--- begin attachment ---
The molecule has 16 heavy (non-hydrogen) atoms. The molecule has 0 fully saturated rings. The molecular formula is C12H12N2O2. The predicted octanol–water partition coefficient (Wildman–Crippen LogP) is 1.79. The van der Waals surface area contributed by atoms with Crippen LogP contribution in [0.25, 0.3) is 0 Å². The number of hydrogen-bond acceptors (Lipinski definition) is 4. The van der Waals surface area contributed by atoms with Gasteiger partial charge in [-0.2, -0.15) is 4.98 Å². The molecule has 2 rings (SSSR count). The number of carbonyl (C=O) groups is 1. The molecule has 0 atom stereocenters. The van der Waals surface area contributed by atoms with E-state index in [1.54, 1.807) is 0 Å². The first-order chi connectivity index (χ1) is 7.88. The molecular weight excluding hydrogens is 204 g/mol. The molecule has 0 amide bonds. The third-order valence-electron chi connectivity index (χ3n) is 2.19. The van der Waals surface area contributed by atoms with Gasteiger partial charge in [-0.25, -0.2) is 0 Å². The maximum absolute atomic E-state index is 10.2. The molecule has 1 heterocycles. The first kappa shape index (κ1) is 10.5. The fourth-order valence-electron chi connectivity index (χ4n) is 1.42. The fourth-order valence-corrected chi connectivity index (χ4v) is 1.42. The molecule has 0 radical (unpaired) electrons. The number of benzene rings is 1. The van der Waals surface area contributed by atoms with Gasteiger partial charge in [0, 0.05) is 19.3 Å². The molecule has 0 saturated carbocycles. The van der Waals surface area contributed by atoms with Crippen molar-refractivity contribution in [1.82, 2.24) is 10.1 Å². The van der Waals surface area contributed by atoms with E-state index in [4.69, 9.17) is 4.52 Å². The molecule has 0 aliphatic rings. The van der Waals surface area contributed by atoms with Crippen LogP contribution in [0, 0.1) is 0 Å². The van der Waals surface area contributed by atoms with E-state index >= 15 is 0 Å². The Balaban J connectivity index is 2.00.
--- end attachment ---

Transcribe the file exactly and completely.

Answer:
The molecule has 16 heavy (non-hydrogen) atoms. The molecule has 0 fully saturated rings. The molecular formula is C12H12N2O2. The predicted octanol–water partition coefficient (Wildman–Crippen LogP) is 1.79. The van der Waals surface area contributed by atoms with Crippen LogP contribution in [0.25, 0.3) is 0 Å². The number of hydrogen-bond acceptors (Lipinski definition) is 4. The van der Waals surface area contributed by atoms with Gasteiger partial charge in [-0.2, -0.15) is 4.98 Å². The molecule has 2 rings (SSSR count). The number of carbonyl (C=O) groups is 1. The molecule has 0 atom stereocenters. The van der Waals surface area contributed by atoms with E-state index in [1.54, 1.807) is 0 Å². The first-order chi connectivity index (χ1) is 7.88. The molecular weight excluding hydrogens is 204 g/mol. The molecule has 0 amide bonds. The third-order valence-electron chi connectivity index (χ3n) is 2.19. The van der Waals surface area contributed by atoms with Gasteiger partial charge in [-0.25, -0.2) is 0 Å². The maximum absolute atomic E-state index is 10.2. The molecule has 1 heterocycles. The first kappa shape index (κ1) is 10.5. The fourth-order valence-electron chi connectivity index (χ4n) is 1.42. The fourth-order valence-corrected chi connectivity index (χ4v) is 1.42. The molecule has 0 radical (unpaired) electrons. The number of benzene rings is 1. The van der Waals surface area contributed by atoms with Gasteiger partial charge in [0, 0.05) is 19.3 Å². The molecule has 0 saturated carbocycles. The van der Waals surface area contributed by atoms with Crippen molar-refractivity contribution in [1.82, 2.24) is 10.1 Å². The van der Waals surface area contributed by atoms with E-state index in [4.69, 9.17) is 4.52 Å². The molecule has 0 aliphatic rings. The van der Waals surface area contributed by atoms with Crippen LogP contribution in [0, 0.1) is 0 Å². The van der Waals surface area contributed by atoms with E-state index >= 15 is 0 Å². The Balaban J connectivity index is 2.00.